The Architecture of Qaumajuq

Project Spotlight: A landmark building designed to reflect the landscape of the North

ᓴᖅᑭᑎᑦᑎᓂᖅ ᓄᓇᐃᑦ ᑭᒡᒐᖅᑐᐃᔩᑦ
An aerial view of the Winnipeg Art Gallery-Qaumajuq at dusk, showing a wavy white facade and main-floor lobby with large glass windows.

On May 25, 2018, the The Winnipeg Art Gallery broke ground on what was then called the Inuit Art Centre project. Now, thanks to an incredible community of stakeholders, Qaumajuq is open to the public! Learn more about the unique design elements that make this centre so special. 

An aerial view of the Winnipeg Art Gallery-Qaumajuq at dusk, showing a wavy white facade and main-floor lobby with large glass windows.

Designed by Michael Maltzan Architecture, Qaumajuq builds on the lasting design of the WAG’s 1971 building, designed by Gustavo da Roza. The 36,000 square-foot addition and 16,000 square-foot renovation of the existing building offers new galleries, classrooms, art studios, a lecture theatre, research areas, new shopWAG and the one-of-a-kind Visible Vault, to house a portion of the nearly 13,000 works of Inuit art in the WAG-Qaumajuq collection. 

As part of the design process, Michael Maltzan joined WAG Director & CEO, Dr. Stephen Borys, Curator of Inuit Art Dr. Darlene Coward Wight, Associate Architect George Cibinel and architectural photographer Iwan Baan on a trip to Nunavut to visit Inuit communities and active artists’ studios. The excursion provided a unique opportunity for the project team to experience the people, culture and landscape of the North during the formative conceptual design phase of the building. After the trip, Maltzan’s plans for the building shifted. So inspired by the visit, the architect drew heavily on the ephemeral qualities of the Northern landscape. What results is the perfect setting to celebrate historic and contemporary visual art and culture.

A view from below of the undulating stone facade of Qaumajuq against a blue sky.

In designing Qaumajuq, Maltzan worked to respect the context and character of the iconic WAG building, without replicating it. Its striking, high-profile façade creates a newfound visibility for the Gallery, with vantage points along Memorial Boulevard and beyond. The undulating white stone, made of Bethel Granite, hovers above the ground, as if floating above the glass-filled lobby. Its abstract quality evokes the scale of the North and resonates with the carved forms of the artwork housed within its walls. The mass of windows throughout the space allows views into and out of the building, supporting connections between the museum and the downtown neighbourhood, opening the Gallery like never before.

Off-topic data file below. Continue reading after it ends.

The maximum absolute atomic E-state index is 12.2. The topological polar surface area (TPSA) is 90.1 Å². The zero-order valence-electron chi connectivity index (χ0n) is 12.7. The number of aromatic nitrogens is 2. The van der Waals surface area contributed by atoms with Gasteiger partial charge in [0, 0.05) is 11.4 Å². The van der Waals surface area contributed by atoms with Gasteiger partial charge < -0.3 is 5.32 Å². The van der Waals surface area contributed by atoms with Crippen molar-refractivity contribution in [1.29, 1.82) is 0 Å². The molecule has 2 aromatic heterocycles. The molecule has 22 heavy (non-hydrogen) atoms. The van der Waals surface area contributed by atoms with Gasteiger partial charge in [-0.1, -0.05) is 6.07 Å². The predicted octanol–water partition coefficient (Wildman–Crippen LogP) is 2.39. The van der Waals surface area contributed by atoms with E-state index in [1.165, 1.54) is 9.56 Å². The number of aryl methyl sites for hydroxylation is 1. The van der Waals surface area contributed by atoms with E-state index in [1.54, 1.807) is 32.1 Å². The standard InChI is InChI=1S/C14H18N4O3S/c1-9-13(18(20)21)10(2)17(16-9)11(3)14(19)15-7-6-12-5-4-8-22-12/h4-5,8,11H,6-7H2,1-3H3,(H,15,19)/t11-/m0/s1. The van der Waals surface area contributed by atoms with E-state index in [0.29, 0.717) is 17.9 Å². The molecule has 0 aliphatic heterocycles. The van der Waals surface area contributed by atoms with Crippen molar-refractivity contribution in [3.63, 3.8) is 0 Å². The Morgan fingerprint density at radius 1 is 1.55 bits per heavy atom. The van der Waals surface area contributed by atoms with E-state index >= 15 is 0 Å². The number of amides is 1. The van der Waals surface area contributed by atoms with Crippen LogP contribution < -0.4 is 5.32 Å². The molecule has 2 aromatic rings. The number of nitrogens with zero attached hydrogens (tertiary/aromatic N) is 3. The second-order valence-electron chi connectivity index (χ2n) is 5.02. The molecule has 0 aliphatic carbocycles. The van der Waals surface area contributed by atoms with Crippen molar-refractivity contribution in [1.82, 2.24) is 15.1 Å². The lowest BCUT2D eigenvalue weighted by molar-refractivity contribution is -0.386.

On the first level, the glass and chrome Visible Vault is the first thing visitors see: the sparkling, jewel-like case for the WAG’s collection of Inuit carvings. The vault’s curved glass walls allow visitors to walk around the collection but also to be immersed in it, and to watch curators, conservators and other Gallery staff working within the enclosure. Glass floors at the north end of the vault invite visitors to peer into the vault on the floor below.

Inside Qaumajuq, two figures climb a staircase in the main lobby. The Visible Vault is at left, and large glass windows to the exterior surround the lobby.

On the third level, the expansive light-filled main gallery, called Qilak (meaning: Sky in Inuktitut) offers 8,500 square feet of open, flexible exhibition space dedicated to the display of Inuit art. The voluminous gallery is intended to reflect the vast landscapes of the North. Skylights in the ceiling suffuse the space with light that shifts throughout the day in a natural timeline. Giizhig/Kisik (meaning: Sky/Heaven/Day in Cree/Michif/Ojibway) and Pimâtisiwin (meaning: To be alive in Cree/Ojibway) offer two smaller exhibition spaces for more intimate or light-sensitive shows.

A view inside the Qilak (main gallery) space, looking up at the large white staircase and several circular skylights.

Ilipvik (meaning: A place to learn in Inuttitut-Nunatsiavut) provides a multi-purpose room designed to host virtual tours, school sessions, orientations, lectures, and screenings. Enclosed in glass, the steps are connected to the wider first level. A curtain closes the space off during screenings and private events. The curtain surrounding the space is an artwork in itself, printed with Yesterday and Today by Inuit artist Elisapee Ishulutaq. 

Behind Illipvik is the Gallery’s new café, Katita, where visitors can lounge and enjoy lunch, or take snacks to go. 

Back in the WAG building, the Gallery Shop and Studio have been transformed as well. In the shop, two walls of glass extend to both the Gallery inside and out to Memorial Boulevard with a new street entrance. WAG Studio has moved to the penthouse level, providing direct access to the large Rooftop Sculpture Garden. New art-making spaces include a dedicated education lobby and reception, clay studio, kiln room, and two exterior studios for summer and winter programming.

Qaumajuq is part of the Manitoba Green Building Program and is targeted to achieve Power Smart Designation and LEED V4 Building Design & Construction certification.  

Credit: This video was originally published by The Winnipeg Art Gallery, July 29, 2021. COURTESY WINNIPEG ART GALLERY-QAUMAJUQ.

This story is part of the Qaumajuq Partner Spotlight. View more content from the Spotlight here.